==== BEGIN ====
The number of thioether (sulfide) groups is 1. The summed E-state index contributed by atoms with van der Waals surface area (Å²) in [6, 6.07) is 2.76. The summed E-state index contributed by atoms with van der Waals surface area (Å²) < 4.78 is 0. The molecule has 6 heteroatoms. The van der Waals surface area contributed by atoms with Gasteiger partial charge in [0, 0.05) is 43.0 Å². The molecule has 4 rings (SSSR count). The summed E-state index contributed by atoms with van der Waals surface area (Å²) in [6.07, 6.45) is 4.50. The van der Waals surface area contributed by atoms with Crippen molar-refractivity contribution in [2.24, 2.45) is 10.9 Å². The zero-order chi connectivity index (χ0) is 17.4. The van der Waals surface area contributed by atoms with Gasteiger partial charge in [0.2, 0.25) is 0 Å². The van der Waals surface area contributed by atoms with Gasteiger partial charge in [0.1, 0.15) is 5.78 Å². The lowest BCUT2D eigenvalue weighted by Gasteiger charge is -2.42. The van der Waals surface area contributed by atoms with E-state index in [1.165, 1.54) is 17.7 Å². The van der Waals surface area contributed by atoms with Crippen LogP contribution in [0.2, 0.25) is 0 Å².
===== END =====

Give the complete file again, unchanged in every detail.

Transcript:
The number of thioether (sulfide) groups is 1. The summed E-state index contributed by atoms with van der Waals surface area (Å²) in [6, 6.07) is 2.76. The summed E-state index contributed by atoms with van der Waals surface area (Å²) < 4.78 is 0. The molecule has 6 heteroatoms. The van der Waals surface area contributed by atoms with Gasteiger partial charge in [0, 0.05) is 43.0 Å². The molecule has 4 rings (SSSR count). The summed E-state index contributed by atoms with van der Waals surface area (Å²) in [6.07, 6.45) is 4.50. The van der Waals surface area contributed by atoms with Crippen molar-refractivity contribution in [2.24, 2.45) is 10.9 Å². The zero-order chi connectivity index (χ0) is 17.4. The van der Waals surface area contributed by atoms with Gasteiger partial charge in [0.2, 0.25) is 0 Å². The van der Waals surface area contributed by atoms with Gasteiger partial charge in [0.1, 0.15) is 5.78 Å². The lowest BCUT2D eigenvalue weighted by Gasteiger charge is -2.42. The van der Waals surface area contributed by atoms with E-state index in [1.165, 1.54) is 17.7 Å². The van der Waals surface area contributed by atoms with Crippen LogP contribution in [0.2, 0.25) is 0 Å².